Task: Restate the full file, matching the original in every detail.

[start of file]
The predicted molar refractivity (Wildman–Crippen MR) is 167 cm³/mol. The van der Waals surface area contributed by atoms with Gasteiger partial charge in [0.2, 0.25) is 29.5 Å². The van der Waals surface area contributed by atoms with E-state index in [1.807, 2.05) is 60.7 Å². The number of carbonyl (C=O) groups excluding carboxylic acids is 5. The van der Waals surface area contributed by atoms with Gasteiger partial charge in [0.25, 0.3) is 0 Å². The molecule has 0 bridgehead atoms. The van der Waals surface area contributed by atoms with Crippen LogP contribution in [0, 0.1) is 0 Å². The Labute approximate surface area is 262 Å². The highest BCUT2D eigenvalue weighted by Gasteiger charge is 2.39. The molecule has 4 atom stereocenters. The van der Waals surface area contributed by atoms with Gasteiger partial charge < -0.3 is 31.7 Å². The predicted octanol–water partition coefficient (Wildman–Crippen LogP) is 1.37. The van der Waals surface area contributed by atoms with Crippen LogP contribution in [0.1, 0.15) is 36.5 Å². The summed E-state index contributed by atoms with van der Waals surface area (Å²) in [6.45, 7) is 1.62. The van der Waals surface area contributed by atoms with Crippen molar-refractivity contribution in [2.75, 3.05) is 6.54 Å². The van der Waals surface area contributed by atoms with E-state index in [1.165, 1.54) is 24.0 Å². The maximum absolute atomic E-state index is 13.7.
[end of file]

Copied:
The predicted molar refractivity (Wildman–Crippen MR) is 167 cm³/mol. The van der Waals surface area contributed by atoms with Gasteiger partial charge in [0.2, 0.25) is 29.5 Å². The van der Waals surface area contributed by atoms with E-state index in [1.807, 2.05) is 60.7 Å². The number of carbonyl (C=O) groups excluding carboxylic acids is 5. The van der Waals surface area contributed by atoms with Gasteiger partial charge in [0.25, 0.3) is 0 Å². The molecule has 0 bridgehead atoms. The van der Waals surface area contributed by atoms with Crippen LogP contribution in [0, 0.1) is 0 Å². The Labute approximate surface area is 262 Å². The highest BCUT2D eigenvalue weighted by Gasteiger charge is 2.39. The molecule has 4 atom stereocenters. The van der Waals surface area contributed by atoms with Gasteiger partial charge < -0.3 is 31.7 Å². The predicted octanol–water partition coefficient (Wildman–Crippen LogP) is 1.37. The van der Waals surface area contributed by atoms with Crippen LogP contribution in [0.1, 0.15) is 36.5 Å². The summed E-state index contributed by atoms with van der Waals surface area (Å²) in [6.45, 7) is 1.62. The van der Waals surface area contributed by atoms with Crippen molar-refractivity contribution in [2.75, 3.05) is 6.54 Å². The van der Waals surface area contributed by atoms with E-state index in [1.165, 1.54) is 24.0 Å². The maximum absolute atomic E-state index is 13.7.